Low-income communities, particularly communities of color, are disparately burdened by environmental pollution and the impacts of climate change.
A 2011 EarthJustice report found that in Alabama (24.5 percent) and Mississippi (26.5 percent), the poverty rate near coal plants is more than twice the national average.
In Tennessee the number of people living below the poverty line near coal plants is 41 percent higher than would be expected from the national average. “This initiative is in the true spirit of the legacy of Dr. King and underscores the mission of the NAACP to advance equity and justice,” said Leon Russell, chairman of the NAACP Board of Directors.

Alternative Energy

Diablo Canyon Closure Decision Missing Critical Elements

Diablo Canyon Closure Decision Missing Critical Elements

The historic proposal to retire and replace California’s last remaining nuclear power plant, Diablo Canyon, was mostly rejected Thursday in a final decision unanimously adopted by the California Public Utilities Commission (CPUC), which removed critical elements protecting the climate, plant workers and surrounding communities.
While disappointing, the Natural Resources Defense Council (NRDC) will continue to advocate forcefully to ensure that the CPUC authorizes increased investment in zero-carbon resources to replace the huge plant’s electricity generation—including energy efficiency, wind and solar—and avoid any increase in carbon pollution.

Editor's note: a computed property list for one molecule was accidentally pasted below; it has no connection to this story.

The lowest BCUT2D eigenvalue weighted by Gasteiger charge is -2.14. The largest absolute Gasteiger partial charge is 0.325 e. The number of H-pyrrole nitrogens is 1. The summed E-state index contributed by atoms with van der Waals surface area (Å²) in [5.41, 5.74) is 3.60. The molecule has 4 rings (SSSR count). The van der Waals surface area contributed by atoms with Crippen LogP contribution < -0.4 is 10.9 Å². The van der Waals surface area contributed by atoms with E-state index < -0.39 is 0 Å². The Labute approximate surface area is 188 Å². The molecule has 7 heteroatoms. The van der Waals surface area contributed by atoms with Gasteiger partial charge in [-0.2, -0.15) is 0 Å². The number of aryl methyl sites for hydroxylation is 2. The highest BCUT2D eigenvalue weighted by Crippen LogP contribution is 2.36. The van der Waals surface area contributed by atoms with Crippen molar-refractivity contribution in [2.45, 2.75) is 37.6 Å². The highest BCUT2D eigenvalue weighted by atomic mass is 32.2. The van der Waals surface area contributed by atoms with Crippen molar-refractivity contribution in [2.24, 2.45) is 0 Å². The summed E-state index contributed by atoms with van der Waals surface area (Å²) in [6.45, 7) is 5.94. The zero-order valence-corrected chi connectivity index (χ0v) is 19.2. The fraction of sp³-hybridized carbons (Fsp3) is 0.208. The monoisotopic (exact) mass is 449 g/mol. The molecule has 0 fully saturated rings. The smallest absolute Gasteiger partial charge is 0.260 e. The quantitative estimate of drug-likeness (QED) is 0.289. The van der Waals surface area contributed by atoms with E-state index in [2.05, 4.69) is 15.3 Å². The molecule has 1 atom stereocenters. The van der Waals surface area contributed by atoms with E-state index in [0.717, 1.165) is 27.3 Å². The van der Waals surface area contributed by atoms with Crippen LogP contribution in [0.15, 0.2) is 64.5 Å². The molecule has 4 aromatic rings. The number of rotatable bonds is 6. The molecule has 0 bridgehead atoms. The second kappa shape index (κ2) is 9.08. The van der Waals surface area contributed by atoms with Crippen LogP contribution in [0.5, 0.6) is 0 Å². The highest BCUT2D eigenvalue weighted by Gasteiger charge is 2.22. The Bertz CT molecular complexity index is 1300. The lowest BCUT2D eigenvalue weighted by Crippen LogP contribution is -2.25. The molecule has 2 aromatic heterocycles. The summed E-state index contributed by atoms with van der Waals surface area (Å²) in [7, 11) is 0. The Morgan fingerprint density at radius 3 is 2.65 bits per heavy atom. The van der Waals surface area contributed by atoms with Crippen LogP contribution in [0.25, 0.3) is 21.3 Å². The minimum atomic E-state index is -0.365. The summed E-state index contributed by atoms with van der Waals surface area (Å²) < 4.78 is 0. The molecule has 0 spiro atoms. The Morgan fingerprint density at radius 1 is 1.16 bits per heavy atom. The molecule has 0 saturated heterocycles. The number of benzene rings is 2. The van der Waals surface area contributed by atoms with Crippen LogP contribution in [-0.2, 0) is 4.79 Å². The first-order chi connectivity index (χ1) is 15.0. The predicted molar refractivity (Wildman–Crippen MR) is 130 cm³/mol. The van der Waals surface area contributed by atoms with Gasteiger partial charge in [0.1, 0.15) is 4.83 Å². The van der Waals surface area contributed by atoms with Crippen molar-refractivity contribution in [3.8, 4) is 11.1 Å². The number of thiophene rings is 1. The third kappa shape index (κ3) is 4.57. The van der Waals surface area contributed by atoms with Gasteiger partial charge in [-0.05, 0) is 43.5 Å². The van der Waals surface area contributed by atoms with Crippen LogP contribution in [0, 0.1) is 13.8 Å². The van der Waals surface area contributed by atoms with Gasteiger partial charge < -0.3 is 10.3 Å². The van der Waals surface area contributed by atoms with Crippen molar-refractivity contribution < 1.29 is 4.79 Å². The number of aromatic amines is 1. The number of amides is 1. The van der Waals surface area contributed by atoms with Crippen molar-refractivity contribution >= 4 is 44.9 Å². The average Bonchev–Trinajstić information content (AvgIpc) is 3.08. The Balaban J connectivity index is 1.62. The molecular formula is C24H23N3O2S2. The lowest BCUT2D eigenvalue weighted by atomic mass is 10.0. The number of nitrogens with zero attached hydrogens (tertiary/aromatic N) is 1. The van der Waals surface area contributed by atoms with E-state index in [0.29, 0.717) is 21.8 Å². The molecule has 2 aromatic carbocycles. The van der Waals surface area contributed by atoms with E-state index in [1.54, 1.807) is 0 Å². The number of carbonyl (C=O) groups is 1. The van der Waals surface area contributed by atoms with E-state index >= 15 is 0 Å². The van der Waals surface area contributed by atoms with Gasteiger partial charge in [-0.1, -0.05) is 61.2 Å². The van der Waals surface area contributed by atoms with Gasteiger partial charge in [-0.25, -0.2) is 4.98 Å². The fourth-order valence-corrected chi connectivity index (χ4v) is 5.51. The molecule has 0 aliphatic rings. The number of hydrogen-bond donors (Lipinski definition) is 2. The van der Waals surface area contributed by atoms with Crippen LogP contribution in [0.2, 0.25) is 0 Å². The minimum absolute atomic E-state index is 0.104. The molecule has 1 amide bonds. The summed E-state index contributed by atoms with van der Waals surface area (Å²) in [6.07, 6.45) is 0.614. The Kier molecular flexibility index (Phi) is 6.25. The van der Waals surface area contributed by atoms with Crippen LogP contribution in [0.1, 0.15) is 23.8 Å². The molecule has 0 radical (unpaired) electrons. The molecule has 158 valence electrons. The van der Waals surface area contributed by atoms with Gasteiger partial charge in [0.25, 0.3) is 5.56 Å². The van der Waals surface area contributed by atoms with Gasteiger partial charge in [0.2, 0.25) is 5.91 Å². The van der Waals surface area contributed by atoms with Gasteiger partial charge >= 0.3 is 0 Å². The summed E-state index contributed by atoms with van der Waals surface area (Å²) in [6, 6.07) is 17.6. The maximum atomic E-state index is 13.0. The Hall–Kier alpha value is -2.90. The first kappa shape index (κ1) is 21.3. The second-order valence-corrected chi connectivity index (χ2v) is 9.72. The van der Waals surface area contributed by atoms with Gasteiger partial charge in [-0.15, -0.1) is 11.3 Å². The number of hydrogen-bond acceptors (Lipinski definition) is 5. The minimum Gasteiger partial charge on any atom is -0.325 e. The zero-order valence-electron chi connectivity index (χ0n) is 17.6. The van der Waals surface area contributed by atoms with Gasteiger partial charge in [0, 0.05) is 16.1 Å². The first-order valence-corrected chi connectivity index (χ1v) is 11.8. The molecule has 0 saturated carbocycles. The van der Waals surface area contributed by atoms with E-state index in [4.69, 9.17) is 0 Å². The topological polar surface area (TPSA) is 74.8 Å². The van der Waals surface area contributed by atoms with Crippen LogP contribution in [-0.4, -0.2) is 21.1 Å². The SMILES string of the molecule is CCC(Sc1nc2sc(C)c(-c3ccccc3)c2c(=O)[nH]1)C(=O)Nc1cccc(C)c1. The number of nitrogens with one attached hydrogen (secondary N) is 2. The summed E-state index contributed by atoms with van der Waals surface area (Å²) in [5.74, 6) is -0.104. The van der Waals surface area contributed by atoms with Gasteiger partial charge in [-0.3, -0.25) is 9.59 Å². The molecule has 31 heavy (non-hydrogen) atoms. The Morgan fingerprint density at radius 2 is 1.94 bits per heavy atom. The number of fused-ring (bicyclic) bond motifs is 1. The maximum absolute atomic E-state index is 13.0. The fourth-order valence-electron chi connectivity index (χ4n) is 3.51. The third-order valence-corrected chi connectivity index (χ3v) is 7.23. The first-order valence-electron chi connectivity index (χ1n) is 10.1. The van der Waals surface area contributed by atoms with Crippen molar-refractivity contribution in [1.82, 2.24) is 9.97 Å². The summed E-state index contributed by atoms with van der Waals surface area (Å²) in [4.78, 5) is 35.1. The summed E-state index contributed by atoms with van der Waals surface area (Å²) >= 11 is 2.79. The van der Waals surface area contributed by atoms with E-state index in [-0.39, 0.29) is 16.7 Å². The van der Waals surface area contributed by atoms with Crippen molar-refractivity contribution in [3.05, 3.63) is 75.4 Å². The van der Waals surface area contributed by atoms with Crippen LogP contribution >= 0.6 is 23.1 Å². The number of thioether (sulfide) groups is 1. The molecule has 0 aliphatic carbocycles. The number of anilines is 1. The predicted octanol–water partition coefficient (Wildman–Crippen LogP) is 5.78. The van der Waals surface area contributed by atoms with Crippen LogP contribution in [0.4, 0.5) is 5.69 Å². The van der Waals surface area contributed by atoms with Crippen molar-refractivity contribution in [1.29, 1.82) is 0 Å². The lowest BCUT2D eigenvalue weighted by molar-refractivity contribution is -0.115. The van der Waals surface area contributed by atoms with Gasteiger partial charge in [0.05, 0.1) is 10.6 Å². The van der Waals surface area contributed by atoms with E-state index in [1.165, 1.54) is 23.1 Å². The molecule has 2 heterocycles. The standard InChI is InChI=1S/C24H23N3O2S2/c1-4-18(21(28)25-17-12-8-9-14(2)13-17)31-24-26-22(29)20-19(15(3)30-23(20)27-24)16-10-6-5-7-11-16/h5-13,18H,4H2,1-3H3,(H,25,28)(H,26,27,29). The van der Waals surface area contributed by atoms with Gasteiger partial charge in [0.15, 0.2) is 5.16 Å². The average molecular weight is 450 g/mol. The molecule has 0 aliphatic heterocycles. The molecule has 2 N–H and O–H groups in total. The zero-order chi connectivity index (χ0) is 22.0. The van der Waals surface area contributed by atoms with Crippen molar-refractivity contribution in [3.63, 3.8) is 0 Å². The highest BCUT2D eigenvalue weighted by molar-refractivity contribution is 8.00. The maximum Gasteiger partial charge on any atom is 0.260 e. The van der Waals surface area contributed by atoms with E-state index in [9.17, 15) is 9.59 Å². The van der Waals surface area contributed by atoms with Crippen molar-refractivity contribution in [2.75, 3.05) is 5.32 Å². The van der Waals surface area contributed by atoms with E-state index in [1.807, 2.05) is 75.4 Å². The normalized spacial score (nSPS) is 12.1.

NRDC believes the Joint Proposal also is an inspiring model for other states and countries to follow when faced with the need to close aging and uneconomic nuclear plants.
In doing so, he dismissed the joint efforts of the multiple and diverse stakeholders represented in the proposal, and largely ignored testimony from the proposal’s supporters submitted in numerous briefs and hearings over the past 14 months.
The judge’s recommendation was adopted by the commission Thursday with some modest changes.
While noting “it is the intent of the Commission to avoid any increase in greenhouse gas emissions resulting from the closure of Diablo Canyon,” the CPUC missed a golden opportunity to begin a transition to zero-carbon replacement in rejecting the proposed 53 percent increase in how much energy PG&E; should help its customers save through energy efficiency programs, a prominent feature of the Joint Proposal.